What was once lauded as a way to connect to new friends all over the planet has become an inescapable scourge that is actually destroying mankind.
Many of us here on the Internet are older; we remember fondly the delucive techno gold rush of the late nineties and early twenty-first century. When everybody under thirty had their own website, or at the very least a Livejournal or Geocities landing page. Many of us made lifelong friends on the information superhighway. To this day, I’ve never met many of my oldest friends face-to-face and yet they know more about me than anyone I know on the physical plane.
Change is inevitable and all promising developments are eventually tainted by greed, unchecked ambition, and the general stupidity of the masses. These days the Internet is a useless churn of advertisements, moronic egotism, and bald faced lies. We’ve been headed in this direction for a decade but until recently I was able to trumpet the unoriginal “but at its core, the Internet is still useful” mantra spread by my deluded futurist compatriots. Every year it gets more difficult to repeat that line with a straight face, at least not without feeling a little sick to my stomach.
As an information technology professional, I’m torn. I can obviously still see the promise of long-range, unbridled communication, but I feel that in my middle-age, I know too much of the world to believe that anything positive can come out of it. I’m not an anti-Capitalist and I don’t begrudge people their expensive toys but it’s disheartening that for all of humanity’s progress and innovation, all we have to show for it is six new models of cellphone a year, endless subscription services for things that used to be free, and an ever-growing tidal wave of social anxiety and depression. Eventually this monstrous wave of illness and hatred will crash against the shore. You don’t need to be a psychiatrist to know how catastrophic it will be.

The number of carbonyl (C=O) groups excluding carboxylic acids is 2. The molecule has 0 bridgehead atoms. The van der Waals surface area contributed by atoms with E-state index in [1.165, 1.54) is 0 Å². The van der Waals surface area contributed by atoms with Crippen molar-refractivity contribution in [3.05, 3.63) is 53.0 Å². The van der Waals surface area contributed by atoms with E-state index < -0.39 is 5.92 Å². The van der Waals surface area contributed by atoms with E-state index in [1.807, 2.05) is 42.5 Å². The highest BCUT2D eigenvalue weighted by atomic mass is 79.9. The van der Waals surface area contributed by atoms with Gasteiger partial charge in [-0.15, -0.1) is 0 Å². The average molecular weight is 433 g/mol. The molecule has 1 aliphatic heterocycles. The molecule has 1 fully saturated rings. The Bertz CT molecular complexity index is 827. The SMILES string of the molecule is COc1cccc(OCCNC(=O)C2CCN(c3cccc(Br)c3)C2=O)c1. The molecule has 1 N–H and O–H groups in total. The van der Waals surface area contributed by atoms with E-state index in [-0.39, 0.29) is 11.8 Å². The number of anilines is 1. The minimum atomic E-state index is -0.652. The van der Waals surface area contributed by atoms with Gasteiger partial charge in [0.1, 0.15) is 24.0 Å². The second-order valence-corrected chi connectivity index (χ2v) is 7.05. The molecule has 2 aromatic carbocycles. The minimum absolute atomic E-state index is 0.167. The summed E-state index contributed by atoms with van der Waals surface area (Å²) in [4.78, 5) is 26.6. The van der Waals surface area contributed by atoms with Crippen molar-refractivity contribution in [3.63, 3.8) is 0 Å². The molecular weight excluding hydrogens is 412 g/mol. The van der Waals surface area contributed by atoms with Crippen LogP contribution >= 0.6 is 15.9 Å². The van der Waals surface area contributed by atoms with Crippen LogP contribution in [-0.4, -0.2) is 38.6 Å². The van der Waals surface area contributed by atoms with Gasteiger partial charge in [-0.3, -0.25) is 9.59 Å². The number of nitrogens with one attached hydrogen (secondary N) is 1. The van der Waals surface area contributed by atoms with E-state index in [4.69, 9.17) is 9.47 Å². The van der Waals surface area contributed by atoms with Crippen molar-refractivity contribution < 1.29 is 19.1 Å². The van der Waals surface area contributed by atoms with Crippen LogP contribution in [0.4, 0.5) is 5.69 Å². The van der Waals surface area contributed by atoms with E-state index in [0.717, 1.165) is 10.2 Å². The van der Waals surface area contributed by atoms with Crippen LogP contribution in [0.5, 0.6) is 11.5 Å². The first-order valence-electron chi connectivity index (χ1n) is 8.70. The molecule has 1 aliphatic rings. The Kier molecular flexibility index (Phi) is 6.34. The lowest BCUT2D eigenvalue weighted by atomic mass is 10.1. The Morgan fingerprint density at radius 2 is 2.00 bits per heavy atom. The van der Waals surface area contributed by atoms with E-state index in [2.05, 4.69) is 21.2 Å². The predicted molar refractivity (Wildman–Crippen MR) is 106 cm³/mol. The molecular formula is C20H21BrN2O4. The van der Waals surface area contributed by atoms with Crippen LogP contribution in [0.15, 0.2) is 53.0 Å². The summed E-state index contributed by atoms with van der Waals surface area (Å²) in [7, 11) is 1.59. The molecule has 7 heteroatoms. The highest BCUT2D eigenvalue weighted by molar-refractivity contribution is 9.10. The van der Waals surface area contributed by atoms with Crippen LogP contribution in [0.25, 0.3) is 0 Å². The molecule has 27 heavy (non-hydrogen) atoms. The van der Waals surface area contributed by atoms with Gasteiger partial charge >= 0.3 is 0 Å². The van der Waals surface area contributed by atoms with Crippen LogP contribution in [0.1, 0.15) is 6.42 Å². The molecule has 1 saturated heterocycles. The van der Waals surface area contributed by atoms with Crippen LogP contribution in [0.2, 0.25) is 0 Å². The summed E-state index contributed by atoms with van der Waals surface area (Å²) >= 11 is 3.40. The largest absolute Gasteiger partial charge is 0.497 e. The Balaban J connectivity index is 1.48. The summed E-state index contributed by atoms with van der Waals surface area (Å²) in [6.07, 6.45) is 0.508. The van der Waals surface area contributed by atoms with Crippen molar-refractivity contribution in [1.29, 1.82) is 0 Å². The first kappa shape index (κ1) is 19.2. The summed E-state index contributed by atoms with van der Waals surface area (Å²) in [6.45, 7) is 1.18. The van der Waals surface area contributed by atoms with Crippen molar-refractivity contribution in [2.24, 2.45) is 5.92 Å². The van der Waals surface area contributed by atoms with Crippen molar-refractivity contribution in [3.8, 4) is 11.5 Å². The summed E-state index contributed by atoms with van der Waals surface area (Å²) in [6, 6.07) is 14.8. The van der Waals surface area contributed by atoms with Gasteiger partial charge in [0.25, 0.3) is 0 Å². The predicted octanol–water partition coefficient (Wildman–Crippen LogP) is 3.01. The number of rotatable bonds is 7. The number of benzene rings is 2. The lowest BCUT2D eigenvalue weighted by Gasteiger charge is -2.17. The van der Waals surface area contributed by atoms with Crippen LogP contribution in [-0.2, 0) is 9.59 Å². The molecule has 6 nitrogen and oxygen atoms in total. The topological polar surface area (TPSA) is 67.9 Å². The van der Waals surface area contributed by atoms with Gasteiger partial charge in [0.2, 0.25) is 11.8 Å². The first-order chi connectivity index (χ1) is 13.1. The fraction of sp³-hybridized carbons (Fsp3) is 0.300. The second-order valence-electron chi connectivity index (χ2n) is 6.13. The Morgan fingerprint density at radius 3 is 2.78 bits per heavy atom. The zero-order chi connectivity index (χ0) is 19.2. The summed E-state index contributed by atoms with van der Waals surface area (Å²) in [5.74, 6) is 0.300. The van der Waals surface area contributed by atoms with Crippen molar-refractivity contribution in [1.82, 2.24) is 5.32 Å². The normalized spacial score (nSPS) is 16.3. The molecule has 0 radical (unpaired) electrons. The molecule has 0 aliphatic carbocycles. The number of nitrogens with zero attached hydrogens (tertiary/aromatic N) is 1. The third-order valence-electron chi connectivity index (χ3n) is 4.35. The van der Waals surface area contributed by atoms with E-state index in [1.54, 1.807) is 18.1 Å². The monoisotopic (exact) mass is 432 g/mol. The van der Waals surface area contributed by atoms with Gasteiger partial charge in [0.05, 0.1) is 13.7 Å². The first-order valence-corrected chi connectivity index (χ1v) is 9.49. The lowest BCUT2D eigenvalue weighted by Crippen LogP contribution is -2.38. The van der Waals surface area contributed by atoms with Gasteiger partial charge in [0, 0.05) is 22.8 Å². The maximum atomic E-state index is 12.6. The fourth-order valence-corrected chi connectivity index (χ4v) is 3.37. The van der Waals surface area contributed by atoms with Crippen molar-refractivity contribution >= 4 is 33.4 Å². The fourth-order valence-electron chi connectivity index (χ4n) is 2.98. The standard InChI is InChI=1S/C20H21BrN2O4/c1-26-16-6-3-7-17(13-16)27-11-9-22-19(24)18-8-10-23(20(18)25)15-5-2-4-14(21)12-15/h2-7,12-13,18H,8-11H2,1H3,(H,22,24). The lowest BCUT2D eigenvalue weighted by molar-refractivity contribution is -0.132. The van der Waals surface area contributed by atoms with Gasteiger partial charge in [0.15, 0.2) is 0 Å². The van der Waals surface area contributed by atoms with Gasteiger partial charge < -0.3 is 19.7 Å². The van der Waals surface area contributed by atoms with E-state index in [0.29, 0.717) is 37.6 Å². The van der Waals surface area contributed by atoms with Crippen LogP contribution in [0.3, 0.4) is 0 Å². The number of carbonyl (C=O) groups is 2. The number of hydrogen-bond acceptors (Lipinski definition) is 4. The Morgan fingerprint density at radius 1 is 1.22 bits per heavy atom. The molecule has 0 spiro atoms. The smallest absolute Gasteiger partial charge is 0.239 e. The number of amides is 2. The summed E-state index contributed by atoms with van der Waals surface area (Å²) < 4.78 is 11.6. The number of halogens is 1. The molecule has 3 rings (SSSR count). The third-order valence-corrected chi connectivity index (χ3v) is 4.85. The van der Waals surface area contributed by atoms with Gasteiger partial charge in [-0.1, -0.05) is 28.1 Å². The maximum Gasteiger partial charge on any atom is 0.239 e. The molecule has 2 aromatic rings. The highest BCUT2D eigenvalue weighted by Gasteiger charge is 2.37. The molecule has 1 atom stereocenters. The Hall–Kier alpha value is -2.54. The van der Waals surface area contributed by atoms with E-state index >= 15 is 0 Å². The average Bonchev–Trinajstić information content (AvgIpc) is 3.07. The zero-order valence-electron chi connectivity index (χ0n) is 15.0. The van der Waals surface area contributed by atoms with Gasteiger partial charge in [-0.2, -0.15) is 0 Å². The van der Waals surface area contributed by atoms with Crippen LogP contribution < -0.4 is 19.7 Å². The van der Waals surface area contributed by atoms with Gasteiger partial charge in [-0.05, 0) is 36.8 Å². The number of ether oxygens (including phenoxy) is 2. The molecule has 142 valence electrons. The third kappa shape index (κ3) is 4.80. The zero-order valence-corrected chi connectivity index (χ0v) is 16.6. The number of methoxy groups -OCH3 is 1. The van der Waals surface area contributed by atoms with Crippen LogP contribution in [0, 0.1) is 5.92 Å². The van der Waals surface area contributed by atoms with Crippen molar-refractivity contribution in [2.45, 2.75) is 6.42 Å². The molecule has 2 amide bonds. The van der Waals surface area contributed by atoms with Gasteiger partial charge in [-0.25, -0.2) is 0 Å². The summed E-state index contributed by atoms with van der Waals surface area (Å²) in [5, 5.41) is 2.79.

I firmly believe that social networks are the rotten core at the heart of our disease. We went from a civilization in which most people focused on their day to day lives, cared for their families, and did their job to one in which even the most vapid ignoramus believes that their opinion is not only valid and true, but needs to be known by every man, woman, and child in the world.
I understand the irony in writing that sentence on a social network.
When society course-corrects in order to solve a systemic problem, it often overcompensates in a big way. We have countless examples from history of this happening. Fascism, communism… even democracy is an imperfect, hastily thrown together reaction to constitutional monarchy. We humans aren’t known for our logical reactions. My fear is that in responding to what I essentially call toxic freedom (I will write more on this in the future though I imagine it will offend many of my more progressive readers), we will plunge ourselves into the worst tyranny any of us has ever heard of.
So what can be done? Well, if history is any indication, nothing. Most of us are simply too stupid and too lazy to be relied on to do the right thing when it counts. My instinctual reaction is always to murder anybody who vehemently disagrees with me but that’s hardly rational or measured. When the whole world is sick all we can really do is ensure that we are better than the chaff. Educate yourself, keep reaching for positions of prestige and responsibility so that you can distance yourself from the writhing mess of gnashing teeth below.
One thing is for certain: none of the world’s most respected people give a shit about Facebook.